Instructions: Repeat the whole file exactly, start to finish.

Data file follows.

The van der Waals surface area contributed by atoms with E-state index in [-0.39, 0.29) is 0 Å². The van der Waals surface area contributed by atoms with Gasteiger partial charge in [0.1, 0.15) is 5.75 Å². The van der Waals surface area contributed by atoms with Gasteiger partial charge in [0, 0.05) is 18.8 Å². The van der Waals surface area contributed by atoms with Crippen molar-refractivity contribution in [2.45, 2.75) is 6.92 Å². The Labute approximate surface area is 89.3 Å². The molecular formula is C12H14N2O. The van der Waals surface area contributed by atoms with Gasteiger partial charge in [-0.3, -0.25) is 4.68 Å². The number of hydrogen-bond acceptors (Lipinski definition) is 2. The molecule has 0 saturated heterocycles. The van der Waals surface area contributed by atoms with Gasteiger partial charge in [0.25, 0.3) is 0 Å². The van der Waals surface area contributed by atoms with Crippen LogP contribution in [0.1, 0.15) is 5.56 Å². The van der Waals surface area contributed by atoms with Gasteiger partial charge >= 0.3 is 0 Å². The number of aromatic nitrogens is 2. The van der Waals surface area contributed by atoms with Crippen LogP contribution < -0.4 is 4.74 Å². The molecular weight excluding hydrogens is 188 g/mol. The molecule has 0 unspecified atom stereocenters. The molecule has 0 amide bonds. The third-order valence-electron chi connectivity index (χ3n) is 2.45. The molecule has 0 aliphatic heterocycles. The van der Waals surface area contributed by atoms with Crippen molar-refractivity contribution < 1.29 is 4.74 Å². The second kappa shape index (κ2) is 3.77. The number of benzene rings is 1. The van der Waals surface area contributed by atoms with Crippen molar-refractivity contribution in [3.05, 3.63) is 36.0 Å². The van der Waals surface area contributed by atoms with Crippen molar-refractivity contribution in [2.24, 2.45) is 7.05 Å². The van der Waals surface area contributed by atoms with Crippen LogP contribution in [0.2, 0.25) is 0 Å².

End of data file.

The van der Waals surface area contributed by atoms with E-state index in [-0.39, 0.29) is 0 Å². The van der Waals surface area contributed by atoms with Gasteiger partial charge in [0.1, 0.15) is 5.75 Å². The van der Waals surface area contributed by atoms with Gasteiger partial charge in [0, 0.05) is 18.8 Å². The van der Waals surface area contributed by atoms with Crippen molar-refractivity contribution in [2.45, 2.75) is 6.92 Å². The Labute approximate surface area is 89.3 Å². The molecular formula is C12H14N2O. The van der Waals surface area contributed by atoms with Gasteiger partial charge in [-0.3, -0.25) is 4.68 Å². The number of hydrogen-bond acceptors (Lipinski definition) is 2. The molecule has 0 saturated heterocycles. The van der Waals surface area contributed by atoms with Gasteiger partial charge in [0.25, 0.3) is 0 Å². The van der Waals surface area contributed by atoms with Crippen LogP contribution in [0.1, 0.15) is 5.56 Å². The van der Waals surface area contributed by atoms with Gasteiger partial charge >= 0.3 is 0 Å². The number of aromatic nitrogens is 2. The van der Waals surface area contributed by atoms with Crippen LogP contribution < -0.4 is 4.74 Å². The molecular weight excluding hydrogens is 188 g/mol. The molecule has 0 unspecified atom stereocenters. The molecule has 0 amide bonds. The third-order valence-electron chi connectivity index (χ3n) is 2.45. The molecule has 0 aliphatic heterocycles. The van der Waals surface area contributed by atoms with Crippen molar-refractivity contribution < 1.29 is 4.74 Å². The second kappa shape index (κ2) is 3.77. The number of benzene rings is 1. The van der Waals surface area contributed by atoms with Crippen molar-refractivity contribution in [3.05, 3.63) is 36.0 Å². The van der Waals surface area contributed by atoms with Crippen molar-refractivity contribution in [2.24, 2.45) is 7.05 Å². The van der Waals surface area contributed by atoms with Crippen LogP contribution in [0.2, 0.25) is 0 Å².